Would it be possible to make a Peafowl/..... Hybrid?


In the Brooder
7 Years
Oct 19, 2012
Now I know hybrids are frowned upon by several people while others find them quite attractive. I have been wondering for about a year now after seeming a Peafowl/Guinea Fowl hybrid if it were possible to make a Chicken/Peafowl hybrid. After doing some research I found an article where the experiment was conducted and they had succeed (after several attempts.) Then I asked my self if it were possible to make a Bantam/Peafowl hybrid. After several hours of imagination and research I came across the Pheonix Bantam and I said that would be a perfect breed to hybrid the Peafowl with.

I would like to know what thoughts you guys have about it, if anyone has ever tried it, what would it look like etc.

Thank you for your time and I hope you guys have a great day.

Btw I have made a couple of Chicken/Guinea Fowl hybrids in the past, I might just try this one :D
Here's a picture of a supposed Chicken Peafowl hybrid:


2. Would it be possible? Evidence says it would be. However, these hybrids never live very long and often aren't very healthy.

3. I would think AI would be your best bet.
I wonder if anyone has tried it recently. I recently made friends with the local vet and he has a couple of pen hens and he was really intested in the project so maybe for next spring I'll have some pics up. Fingers crossed.
Why would you want to make, on PURPOSE, something that's doomed to die with genetic complications? It's one thing to crossbreed closely related animals, like donkeys and horses, and end up with healthy mules (and those are sterile), but to force breeding after breeding on two creatures that would have no interest in each other for good reason is just cruel on many levels. Every peafowl hybrid I've heard of has severe heart problems amongst other things, that right there says "do not do this, it's not good."
I was unaware of such health complications. I only wanted to gather information on the subject and your contribution is of very high value. If this is the case you are in all right correct on the matter that this hybrid should not be created. The reason I though of such thing was to mix the beauty of the peafowl with the size of a bantam, the product being a very interesting bird.
Well these cross breeds would be sterile, so getting a pea to be the size of a banty would not be possible because you would have to keep breeding back this hybrid for generations to get the size and color you want, just like when they dogs of a different breed to gather to achieve a color then spend generations breeding these dogs back to each other to get back to where they started but now they have the color they wanted and the characteristics of the purebred.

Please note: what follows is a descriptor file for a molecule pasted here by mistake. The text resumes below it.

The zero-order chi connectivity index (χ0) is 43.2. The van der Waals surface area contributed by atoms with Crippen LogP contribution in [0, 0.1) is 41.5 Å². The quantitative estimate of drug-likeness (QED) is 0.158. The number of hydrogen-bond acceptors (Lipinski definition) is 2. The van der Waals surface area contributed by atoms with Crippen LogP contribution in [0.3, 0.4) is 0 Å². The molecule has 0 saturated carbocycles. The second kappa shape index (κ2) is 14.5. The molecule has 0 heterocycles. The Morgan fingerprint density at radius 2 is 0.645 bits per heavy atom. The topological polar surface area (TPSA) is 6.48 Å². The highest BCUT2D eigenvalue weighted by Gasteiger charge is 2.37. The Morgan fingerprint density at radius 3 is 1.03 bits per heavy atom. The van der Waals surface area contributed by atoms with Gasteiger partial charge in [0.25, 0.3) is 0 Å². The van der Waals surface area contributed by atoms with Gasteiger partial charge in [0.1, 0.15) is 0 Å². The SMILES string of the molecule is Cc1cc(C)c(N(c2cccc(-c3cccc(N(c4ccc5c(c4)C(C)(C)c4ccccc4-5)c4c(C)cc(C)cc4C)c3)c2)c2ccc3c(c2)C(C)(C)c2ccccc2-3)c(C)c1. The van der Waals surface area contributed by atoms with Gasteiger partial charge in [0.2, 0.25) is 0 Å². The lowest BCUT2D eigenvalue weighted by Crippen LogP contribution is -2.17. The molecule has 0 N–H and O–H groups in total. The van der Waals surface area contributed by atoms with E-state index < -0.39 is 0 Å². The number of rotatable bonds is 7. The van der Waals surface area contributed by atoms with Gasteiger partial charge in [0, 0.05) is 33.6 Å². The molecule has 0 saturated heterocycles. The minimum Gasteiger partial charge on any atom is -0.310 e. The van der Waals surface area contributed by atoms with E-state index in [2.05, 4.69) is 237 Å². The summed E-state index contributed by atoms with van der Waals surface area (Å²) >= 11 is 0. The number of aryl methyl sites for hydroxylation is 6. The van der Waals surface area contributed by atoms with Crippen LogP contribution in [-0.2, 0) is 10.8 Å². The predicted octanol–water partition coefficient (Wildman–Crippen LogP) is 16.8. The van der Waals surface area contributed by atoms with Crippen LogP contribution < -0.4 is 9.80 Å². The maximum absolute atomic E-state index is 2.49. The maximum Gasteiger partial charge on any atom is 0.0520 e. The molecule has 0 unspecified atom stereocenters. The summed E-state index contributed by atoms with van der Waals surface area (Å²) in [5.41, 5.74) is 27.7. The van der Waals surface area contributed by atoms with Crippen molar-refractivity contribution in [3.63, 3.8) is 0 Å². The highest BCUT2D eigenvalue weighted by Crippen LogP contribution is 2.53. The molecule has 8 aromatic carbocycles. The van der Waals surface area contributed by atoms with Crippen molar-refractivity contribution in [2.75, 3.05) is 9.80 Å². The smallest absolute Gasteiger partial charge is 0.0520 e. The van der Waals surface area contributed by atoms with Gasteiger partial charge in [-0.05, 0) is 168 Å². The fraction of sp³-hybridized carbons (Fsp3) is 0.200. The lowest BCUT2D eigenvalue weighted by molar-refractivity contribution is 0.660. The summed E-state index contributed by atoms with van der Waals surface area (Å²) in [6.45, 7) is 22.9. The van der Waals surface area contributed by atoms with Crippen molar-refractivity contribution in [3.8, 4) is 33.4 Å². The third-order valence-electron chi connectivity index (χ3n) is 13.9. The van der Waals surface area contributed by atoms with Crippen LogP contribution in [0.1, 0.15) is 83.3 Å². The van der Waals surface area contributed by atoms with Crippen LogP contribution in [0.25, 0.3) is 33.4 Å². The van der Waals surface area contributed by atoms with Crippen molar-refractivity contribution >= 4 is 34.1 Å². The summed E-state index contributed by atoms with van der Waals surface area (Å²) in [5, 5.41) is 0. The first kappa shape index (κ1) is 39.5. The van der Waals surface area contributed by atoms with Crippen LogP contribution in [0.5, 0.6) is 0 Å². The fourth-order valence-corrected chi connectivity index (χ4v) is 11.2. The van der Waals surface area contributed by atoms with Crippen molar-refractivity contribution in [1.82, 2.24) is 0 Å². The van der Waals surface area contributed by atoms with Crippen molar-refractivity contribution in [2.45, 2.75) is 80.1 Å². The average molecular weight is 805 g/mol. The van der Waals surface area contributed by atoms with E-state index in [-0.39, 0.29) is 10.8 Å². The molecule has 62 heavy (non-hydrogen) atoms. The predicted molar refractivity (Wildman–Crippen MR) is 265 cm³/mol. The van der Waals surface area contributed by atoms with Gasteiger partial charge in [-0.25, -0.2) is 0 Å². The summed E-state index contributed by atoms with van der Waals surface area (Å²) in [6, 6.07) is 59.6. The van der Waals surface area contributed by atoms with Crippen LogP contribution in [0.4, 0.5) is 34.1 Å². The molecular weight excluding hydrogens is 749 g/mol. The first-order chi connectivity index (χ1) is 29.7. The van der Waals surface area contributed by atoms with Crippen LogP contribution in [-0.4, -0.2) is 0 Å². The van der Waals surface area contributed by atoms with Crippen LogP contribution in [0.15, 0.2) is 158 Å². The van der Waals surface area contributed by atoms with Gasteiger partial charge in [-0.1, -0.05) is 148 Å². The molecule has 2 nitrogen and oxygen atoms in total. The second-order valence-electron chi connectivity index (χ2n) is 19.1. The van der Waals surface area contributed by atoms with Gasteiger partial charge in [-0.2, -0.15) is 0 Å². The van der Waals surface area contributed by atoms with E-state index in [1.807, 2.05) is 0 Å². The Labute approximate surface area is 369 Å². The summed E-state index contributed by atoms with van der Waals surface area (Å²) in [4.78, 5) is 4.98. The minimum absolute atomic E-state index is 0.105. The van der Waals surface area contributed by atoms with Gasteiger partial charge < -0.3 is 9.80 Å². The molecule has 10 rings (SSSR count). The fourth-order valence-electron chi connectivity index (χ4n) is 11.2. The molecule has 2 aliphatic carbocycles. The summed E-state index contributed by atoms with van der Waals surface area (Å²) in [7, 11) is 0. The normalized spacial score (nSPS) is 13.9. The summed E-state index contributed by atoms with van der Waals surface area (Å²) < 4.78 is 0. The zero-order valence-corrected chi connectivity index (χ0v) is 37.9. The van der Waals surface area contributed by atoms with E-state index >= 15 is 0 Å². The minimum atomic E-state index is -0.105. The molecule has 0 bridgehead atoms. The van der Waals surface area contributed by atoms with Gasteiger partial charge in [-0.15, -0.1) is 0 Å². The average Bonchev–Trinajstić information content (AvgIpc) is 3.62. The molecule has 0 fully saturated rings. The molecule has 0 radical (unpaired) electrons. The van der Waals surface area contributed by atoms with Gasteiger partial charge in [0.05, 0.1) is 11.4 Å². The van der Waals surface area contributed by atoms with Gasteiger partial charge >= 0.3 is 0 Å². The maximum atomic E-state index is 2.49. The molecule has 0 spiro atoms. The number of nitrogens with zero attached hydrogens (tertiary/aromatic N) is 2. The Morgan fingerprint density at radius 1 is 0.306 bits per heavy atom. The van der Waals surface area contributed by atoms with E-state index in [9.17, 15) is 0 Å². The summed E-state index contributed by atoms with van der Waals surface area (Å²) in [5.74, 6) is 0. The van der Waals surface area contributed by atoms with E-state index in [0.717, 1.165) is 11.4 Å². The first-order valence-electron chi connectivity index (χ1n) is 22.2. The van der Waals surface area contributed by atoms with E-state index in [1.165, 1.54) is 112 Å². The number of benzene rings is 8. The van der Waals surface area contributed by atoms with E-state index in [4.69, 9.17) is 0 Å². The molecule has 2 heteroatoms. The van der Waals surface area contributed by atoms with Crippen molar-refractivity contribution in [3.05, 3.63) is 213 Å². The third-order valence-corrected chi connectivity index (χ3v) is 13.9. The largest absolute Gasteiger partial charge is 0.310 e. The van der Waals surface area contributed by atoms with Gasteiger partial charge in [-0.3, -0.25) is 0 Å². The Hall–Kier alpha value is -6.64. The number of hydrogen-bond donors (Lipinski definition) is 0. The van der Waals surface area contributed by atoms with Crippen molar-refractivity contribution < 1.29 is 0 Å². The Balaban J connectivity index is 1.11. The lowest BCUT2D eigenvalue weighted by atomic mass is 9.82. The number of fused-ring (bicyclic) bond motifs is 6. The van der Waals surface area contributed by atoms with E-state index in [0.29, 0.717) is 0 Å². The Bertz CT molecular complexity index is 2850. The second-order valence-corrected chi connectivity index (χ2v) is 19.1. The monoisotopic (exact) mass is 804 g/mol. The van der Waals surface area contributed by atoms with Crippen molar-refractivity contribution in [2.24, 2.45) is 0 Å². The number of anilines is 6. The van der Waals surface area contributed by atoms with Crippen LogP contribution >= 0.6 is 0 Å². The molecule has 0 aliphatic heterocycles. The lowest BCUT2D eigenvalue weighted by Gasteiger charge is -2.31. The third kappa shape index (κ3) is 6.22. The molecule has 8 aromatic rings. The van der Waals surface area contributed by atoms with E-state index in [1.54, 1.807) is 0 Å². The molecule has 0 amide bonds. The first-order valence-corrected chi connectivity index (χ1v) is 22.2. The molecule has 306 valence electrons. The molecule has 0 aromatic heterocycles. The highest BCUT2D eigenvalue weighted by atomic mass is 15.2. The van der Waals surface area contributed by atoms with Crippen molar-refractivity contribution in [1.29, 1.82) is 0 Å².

If you want to breed for a smaller size you have to start with a smaller peafowl and there are some out there, i had a male a year older than my youngest male and it was half his size, now this could be genetic or it could be stunted growth from impropper nutrition when it was growing up, the only way to know for sure is to breed him with a smaller hen, raise up the babies and see if any turned out small after a couple years, very time consuming just like breeding to achieve different colors.

I may end up with a guinea /peafowl cross one day, i have some guines that were raised with some of my peas and they love the young peacocks.
Zazouse is correct, if you want a viable breeding operation of "petite" peacocks, you'd do best breeding like to like, with each generation being smaller than the last. That would take decades to see any results, maybe a lifetime. If you plan on breeding, it's important to have a plan in place for your goals and what you want the end result to be. You'll also have to take into account how much money you're willing to risk with no gurantee of a profit, or even breaking even. Do you have the space and ability to keep several breeding lines? (you can't have just one line, that will lead to genetic defects and early death), Are you able to keep the peas separated so you know who's breeding who for your records? Do you have a solid education in genetics, so you can make educated guesses on what each generation is producing? Are you able to take care of x-number of peas if they fall ill? Can you make difficult decisions on how to cull? If things go badly, will you be financially ruined?

I'm not bashing you at all, these are things EVERY breeder should think about to some extent. They're hard questions, and should be taken seriously.
i had a male a year older than my youngest male and it was half his size, now this could be genetic or it could be stunted growth from impropper nutrition when it was growing up

I see the word "had" in there, does this mean you do not have him any more? In a few years I will be looking for such peafowl, so if any of you have something like this, keep me in mind.

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